“I’ve developed a crush on red wine,” he notes, and that’s an understatement.

In an attempt to save a family life that was beginning to fall apart, Magee and Kent moved from Oxford, Mississippi, to Lookout Mountain, near Chattanooga. No one could understand: “Of course, our departure would be perplexing. Wounded, troubled hearts beat out of view.” 

In Chattanooga, Magee and Kent enjoyed establishing new professional and personal relationships. All the kids – William, Hudson, and Mary Halley – were making friends at their new schools. But danger signals emerged. 

First, they found a homemade bong, made with a Gatorade bottle, in William’s room:

“It was my first time,” he asserts, “and it won’t happen again.”

“We want to believe him. And we do, or mostly we do; we can’t help it. We’re programmed to be our children’s greatest advocates, after all. We accept the statement, offering obligatory punishment.”

The red flags continue, but William also continues to thrive both as a student and an athlete, and he eventually follows in his father’s footsteps, to the Honors College at Ole Miss. 

Hudson, too, is developing a problem alongside his achievements. He’s a soccer player on the school’s state-championship-contender team, and one afternoon he fails to show up for an important game.

“I see a pattern, first with our oldest and now with our second child, and as a parent, I’m entirely unprepared and unskilled for this dilemma. It’s possible I’m overreacting; he’s got just another few weeks of high school, and seniors are always cutting loose at this point. I simply don’t know the difference between experimenting and a problem.”

“What gives us hope is that Hudson is simply acting out, that this teenage rebellion is a phase that will pass, is that William is excelling.”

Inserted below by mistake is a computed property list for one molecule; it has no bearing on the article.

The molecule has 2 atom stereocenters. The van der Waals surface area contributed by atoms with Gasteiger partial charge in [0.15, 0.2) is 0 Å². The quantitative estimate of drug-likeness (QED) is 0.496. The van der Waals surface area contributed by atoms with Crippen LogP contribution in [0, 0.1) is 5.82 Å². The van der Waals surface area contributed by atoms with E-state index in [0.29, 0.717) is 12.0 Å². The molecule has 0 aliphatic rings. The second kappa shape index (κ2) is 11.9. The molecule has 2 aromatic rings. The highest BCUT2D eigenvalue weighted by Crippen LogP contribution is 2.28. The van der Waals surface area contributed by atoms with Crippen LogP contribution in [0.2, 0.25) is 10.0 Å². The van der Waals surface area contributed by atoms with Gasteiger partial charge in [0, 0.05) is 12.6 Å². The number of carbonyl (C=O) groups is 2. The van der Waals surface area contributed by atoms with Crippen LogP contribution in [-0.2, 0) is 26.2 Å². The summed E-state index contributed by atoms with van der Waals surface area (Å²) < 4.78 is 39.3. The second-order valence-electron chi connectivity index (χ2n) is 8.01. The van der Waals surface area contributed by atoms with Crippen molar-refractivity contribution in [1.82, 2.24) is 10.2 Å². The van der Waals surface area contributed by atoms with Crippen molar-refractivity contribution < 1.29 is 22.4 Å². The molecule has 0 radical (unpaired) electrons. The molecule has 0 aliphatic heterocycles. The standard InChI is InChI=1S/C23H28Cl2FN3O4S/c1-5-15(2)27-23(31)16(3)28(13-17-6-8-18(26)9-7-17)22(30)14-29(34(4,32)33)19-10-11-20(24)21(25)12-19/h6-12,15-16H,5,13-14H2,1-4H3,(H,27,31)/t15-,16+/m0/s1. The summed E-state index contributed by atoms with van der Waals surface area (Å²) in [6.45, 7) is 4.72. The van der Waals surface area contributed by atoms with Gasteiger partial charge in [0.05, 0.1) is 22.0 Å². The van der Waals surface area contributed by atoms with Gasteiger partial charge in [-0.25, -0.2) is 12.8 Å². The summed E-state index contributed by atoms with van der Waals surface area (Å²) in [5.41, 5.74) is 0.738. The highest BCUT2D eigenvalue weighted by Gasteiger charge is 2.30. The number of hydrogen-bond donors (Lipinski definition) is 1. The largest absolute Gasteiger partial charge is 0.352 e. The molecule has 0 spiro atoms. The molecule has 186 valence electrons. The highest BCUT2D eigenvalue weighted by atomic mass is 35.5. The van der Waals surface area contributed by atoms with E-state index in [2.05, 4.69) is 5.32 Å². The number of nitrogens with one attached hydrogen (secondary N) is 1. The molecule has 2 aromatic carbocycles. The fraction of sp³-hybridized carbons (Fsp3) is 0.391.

Magee doesn’t know a lot of what’s going on at Ole Miss. William is excelling, yes, but also he’s been kicked out of his fraternity house for drug use, he’s mixing OxyContin and alcohol on the regular… and he’s sharing Xanax with his younger brother. 

Magee does know that he himself has been prescribed what seems like a miracle drug to help with his mood and focus – Adderall. “Best drug ever,” he tells his wife.

Mary Halley, in the meanwhile, is binging and purging. 

A year and a half later, Kent has served him divorce papers and Magee has moved out of the family home. He’s spending Christmas morning alone at Waffle House. 

He cannot know it, but the worst is yet to come, for himself and for his family. 

The great gift of this book, to me, is the way it considers the subject of “hope”.

Hope can be deceptive and dangerous – as when we hope for the best in spite of facts and warning signs. We can believe too much in our hopes – in the Christmas card picture, or the child who says he doesn’t have a problem.

Hope can also allow us to find a way forward after seemingly unbearable tragedy. This kind of hope involves deep humility and painstaking honesty. It shines a light into dark places. It makes peace with the past and finds a way to live in the present. This kind of hope is a broken thing with wings that does yet soar.

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Thank you, Holly P., for the tremendous recommendation. Xoxo

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Photo credit, book cover: